NOTE: The following post includes many references to the PBS Masterpiece Theater drama “Downton Abbey.”
I believe it is inevitable. Despite the plot twists and character turns of the period piece melodrama, I believe I can predict one thing about Downton Abbey:
The character I dislike the most, will NOT die.
Before you write me off as some fanatical Thomas-hater. Or wish to pray for my spiteful heart that I might learn to show O’Brien some love… hear me out!
The character I show no pity for is a hidden one. Those who count themselves as Downton-ites have grown to love the two worlds that are on constant display. The Crawley family encounters one “dilemma” and “inconvenience” after another, and we watch in awe at their silly troubles as they fumble over how to manage in a world with less dinner coats and fewer occasions for garden parties. All the while, the servants bustle around the basement, working their coat tails off and slaving over crumpets, in the midst of dealing with more relatable episodes of drama.
And every so often, those two worlds collide. A footman shows superior character over an Earl. A housemaid wins our allegiance over a countess. We are entertained most when the playing field is leveled. We are captivated when the hidden character of inequality is undermined!
Inequality is the hidden character I refer to. And it is inequality whose demise I hope for!
Unfortunately for me, I know how this story will end. While the seemingly ridiculous social constructs of early twentieth-century aristocracy will indeed fall apart in the Downton narrative, we know that after 100 years since the sinking of the Titanic (the epic beginning event of the Downton story), inequality persists.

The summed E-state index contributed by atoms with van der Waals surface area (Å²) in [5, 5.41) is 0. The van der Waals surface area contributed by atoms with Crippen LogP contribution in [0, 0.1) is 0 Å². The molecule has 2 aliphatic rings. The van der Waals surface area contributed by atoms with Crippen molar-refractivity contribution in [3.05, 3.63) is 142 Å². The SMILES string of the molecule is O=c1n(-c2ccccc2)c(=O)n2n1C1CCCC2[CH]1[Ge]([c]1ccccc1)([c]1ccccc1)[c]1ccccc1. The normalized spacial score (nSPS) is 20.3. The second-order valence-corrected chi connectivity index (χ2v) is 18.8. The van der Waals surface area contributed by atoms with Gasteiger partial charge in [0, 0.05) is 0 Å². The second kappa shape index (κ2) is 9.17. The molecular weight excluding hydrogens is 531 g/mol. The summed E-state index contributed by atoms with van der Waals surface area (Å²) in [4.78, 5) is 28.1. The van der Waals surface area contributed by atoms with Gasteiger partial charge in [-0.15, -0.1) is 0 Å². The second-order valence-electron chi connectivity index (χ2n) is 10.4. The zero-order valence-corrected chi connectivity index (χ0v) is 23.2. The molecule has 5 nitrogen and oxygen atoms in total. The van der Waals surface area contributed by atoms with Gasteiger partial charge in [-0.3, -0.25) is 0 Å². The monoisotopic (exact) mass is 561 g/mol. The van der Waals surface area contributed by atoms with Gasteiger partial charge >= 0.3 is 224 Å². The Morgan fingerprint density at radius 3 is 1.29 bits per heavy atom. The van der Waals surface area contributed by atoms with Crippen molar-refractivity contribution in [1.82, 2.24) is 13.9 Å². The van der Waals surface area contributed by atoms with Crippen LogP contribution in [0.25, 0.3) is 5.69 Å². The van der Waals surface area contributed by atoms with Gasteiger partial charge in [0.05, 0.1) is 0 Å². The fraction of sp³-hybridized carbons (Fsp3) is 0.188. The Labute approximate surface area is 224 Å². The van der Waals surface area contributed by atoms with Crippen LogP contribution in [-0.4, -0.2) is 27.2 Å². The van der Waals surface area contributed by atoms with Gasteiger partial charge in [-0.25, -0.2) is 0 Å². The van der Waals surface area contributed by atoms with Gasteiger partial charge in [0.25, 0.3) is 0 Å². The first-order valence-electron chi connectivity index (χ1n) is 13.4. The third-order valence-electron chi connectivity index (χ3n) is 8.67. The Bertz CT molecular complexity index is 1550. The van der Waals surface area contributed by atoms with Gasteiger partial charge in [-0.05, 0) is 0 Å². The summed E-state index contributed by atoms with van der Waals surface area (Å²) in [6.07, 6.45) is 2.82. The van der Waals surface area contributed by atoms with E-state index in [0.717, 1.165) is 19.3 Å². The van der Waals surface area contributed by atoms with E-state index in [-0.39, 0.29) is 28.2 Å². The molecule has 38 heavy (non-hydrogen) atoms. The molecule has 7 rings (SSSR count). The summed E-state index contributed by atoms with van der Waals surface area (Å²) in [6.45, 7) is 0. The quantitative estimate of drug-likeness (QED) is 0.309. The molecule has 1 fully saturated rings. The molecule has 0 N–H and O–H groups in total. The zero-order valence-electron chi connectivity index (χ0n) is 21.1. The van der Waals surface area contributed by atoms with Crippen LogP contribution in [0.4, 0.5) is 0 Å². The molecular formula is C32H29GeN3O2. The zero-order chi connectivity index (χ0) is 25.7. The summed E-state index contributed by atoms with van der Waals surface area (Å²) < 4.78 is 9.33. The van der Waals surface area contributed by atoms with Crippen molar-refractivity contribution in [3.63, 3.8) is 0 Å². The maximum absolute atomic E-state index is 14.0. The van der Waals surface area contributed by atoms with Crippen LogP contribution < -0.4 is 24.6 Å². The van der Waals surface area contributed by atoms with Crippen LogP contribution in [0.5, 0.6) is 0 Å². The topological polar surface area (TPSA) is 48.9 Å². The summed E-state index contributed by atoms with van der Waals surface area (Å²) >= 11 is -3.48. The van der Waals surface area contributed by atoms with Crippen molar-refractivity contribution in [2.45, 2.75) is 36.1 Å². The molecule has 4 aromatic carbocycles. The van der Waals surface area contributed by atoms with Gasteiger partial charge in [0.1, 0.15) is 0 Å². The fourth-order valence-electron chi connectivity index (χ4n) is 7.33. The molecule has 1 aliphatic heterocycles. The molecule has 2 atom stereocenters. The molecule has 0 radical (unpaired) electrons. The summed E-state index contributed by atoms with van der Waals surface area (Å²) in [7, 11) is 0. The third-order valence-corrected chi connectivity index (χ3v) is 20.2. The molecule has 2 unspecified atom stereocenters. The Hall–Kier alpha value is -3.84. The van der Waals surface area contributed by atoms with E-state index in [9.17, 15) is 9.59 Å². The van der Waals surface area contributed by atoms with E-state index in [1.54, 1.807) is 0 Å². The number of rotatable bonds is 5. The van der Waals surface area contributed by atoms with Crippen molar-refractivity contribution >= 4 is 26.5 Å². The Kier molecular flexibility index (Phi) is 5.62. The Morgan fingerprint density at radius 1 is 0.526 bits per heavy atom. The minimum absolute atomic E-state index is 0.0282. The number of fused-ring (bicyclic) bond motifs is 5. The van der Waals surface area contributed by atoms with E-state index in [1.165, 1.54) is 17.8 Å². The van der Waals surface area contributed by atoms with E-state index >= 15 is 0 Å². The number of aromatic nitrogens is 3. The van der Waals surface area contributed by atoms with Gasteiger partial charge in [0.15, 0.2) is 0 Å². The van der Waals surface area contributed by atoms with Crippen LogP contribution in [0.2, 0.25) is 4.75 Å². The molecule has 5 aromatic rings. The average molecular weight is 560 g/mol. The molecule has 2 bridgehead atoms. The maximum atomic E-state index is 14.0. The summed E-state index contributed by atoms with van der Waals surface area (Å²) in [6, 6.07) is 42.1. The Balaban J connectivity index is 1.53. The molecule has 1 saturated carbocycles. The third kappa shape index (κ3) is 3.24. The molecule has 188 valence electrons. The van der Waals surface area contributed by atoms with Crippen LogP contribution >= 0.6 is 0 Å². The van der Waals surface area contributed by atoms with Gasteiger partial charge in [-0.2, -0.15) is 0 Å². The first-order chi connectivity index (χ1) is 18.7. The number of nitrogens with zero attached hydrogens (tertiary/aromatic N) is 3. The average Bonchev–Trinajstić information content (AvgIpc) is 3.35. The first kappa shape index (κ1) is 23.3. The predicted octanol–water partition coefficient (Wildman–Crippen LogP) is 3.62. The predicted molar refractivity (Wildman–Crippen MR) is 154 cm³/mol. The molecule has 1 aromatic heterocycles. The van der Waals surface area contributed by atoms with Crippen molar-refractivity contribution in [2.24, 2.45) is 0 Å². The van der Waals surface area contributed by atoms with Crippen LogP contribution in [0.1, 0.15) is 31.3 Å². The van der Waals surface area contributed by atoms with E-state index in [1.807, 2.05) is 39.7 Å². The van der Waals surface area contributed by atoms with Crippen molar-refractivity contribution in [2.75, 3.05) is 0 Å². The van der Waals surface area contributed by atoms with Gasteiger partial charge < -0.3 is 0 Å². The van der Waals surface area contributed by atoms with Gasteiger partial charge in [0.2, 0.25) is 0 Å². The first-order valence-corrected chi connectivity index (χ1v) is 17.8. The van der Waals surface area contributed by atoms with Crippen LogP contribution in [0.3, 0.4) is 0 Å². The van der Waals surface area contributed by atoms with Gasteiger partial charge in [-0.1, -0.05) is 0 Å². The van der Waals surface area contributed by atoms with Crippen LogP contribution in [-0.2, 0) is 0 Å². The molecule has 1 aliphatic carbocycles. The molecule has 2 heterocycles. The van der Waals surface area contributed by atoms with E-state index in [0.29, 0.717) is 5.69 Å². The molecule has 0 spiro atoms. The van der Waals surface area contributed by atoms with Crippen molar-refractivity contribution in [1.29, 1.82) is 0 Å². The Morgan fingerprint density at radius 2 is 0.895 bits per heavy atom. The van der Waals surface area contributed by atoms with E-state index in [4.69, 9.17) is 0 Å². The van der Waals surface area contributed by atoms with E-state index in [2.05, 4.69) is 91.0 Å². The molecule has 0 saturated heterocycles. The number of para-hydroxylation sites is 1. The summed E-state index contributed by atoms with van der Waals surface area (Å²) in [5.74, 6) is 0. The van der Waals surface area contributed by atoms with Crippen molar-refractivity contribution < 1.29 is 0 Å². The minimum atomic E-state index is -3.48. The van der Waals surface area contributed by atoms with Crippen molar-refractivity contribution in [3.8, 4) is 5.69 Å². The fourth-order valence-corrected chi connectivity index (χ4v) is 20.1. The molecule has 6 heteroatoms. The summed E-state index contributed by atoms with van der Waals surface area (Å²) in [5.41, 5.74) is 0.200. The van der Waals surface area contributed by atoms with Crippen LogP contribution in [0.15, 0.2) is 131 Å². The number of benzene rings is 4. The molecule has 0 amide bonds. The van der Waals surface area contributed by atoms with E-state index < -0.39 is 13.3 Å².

While the inequality of the world looks different today, it is no less obvious. And just as depicted in Downton Abbey, it maintains its faux paux status. People don’t like to consider a world of true equality. What would that mean for you and me? While we stand aghast at the ignorance of our favorite Dowager Countess and her resistance to a shifting society, how quick are we to embrace a more equitable world if it means giving up our proverbial silver spoons or iPads?
The topic of inequality is not new to those fighting poverty.
The United Nations Millennium Development Goals (MDGs) are set to conclude in 2015. One of the goals was to halve the number of people living in extreme poverty (making an income of less than $1.20 a day). And while the world is on track to accomplish this goal, we are far from creating a world of opportunity… of equality… of hope… when more than one-third of the world’s population lives on less than $2.00 a day.
This is less a political statement, and more an expression of biblical worldview. This is about giving people a chance to live out their God-given potential. It’s about living out the Gospel as Jesus asked us to.
So just as we get excited when a maidservant is given an opportunity to advance beyond the grips of Downton, we should also get excited about supporting pathways to prosperity and sustainability for the world’s most vulnerable. We at Food for the Hungry get excited about this opportunity.
So at the end of it all… I put myself to the test, and took the quiz to determine which Downton Abbey Job is right for me! I’m officially an Isobel Crawley. As a dude, that’s sort of awkward.
Which character are you?